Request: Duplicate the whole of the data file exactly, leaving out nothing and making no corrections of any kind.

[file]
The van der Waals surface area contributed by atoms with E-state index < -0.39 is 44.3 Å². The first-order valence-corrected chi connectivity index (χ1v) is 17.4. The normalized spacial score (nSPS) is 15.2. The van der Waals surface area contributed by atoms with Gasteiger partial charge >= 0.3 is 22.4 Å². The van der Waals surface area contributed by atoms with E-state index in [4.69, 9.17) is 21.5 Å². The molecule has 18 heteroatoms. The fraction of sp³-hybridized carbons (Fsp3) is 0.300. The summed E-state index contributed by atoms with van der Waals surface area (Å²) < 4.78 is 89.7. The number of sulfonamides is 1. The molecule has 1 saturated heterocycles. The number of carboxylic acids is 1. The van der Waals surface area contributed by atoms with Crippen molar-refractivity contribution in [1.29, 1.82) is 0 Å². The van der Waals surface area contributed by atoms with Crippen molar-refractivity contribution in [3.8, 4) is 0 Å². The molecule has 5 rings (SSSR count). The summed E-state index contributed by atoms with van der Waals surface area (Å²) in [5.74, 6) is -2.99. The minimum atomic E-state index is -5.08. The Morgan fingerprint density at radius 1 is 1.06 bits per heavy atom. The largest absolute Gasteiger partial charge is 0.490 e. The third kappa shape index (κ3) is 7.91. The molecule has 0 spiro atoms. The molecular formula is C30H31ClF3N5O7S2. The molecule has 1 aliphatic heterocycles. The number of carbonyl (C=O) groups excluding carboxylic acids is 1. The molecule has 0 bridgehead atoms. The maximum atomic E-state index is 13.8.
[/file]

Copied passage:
The van der Waals surface area contributed by atoms with E-state index < -0.39 is 44.3 Å². The first-order valence-corrected chi connectivity index (χ1v) is 17.4. The normalized spacial score (nSPS) is 15.2. The van der Waals surface area contributed by atoms with Gasteiger partial charge >= 0.3 is 22.4 Å². The van der Waals surface area contributed by atoms with E-state index in [4.69, 9.17) is 21.5 Å². The molecule has 18 heteroatoms. The fraction of sp³-hybridized carbons (Fsp3) is 0.300. The summed E-state index contributed by atoms with van der Waals surface area (Å²) < 4.78 is 89.7. The number of sulfonamides is 1. The molecule has 1 saturated heterocycles. The number of carboxylic acids is 1. The van der Waals surface area contributed by atoms with Crippen molar-refractivity contribution in [1.29, 1.82) is 0 Å². The van der Waals surface area contributed by atoms with Crippen molar-refractivity contribution in [3.8, 4) is 0 Å². The molecule has 5 rings (SSSR count). The summed E-state index contributed by atoms with van der Waals surface area (Å²) in [5.74, 6) is -2.99. The minimum atomic E-state index is -5.08. The Morgan fingerprint density at radius 1 is 1.06 bits per heavy atom. The largest absolute Gasteiger partial charge is 0.490 e. The third kappa shape index (κ3) is 7.91. The molecule has 0 spiro atoms. The molecular formula is C30H31ClF3N5O7S2. The molecule has 1 aliphatic heterocycles. The number of carbonyl (C=O) groups excluding carboxylic acids is 1. The molecule has 0 bridgehead atoms. The maximum atomic E-state index is 13.8.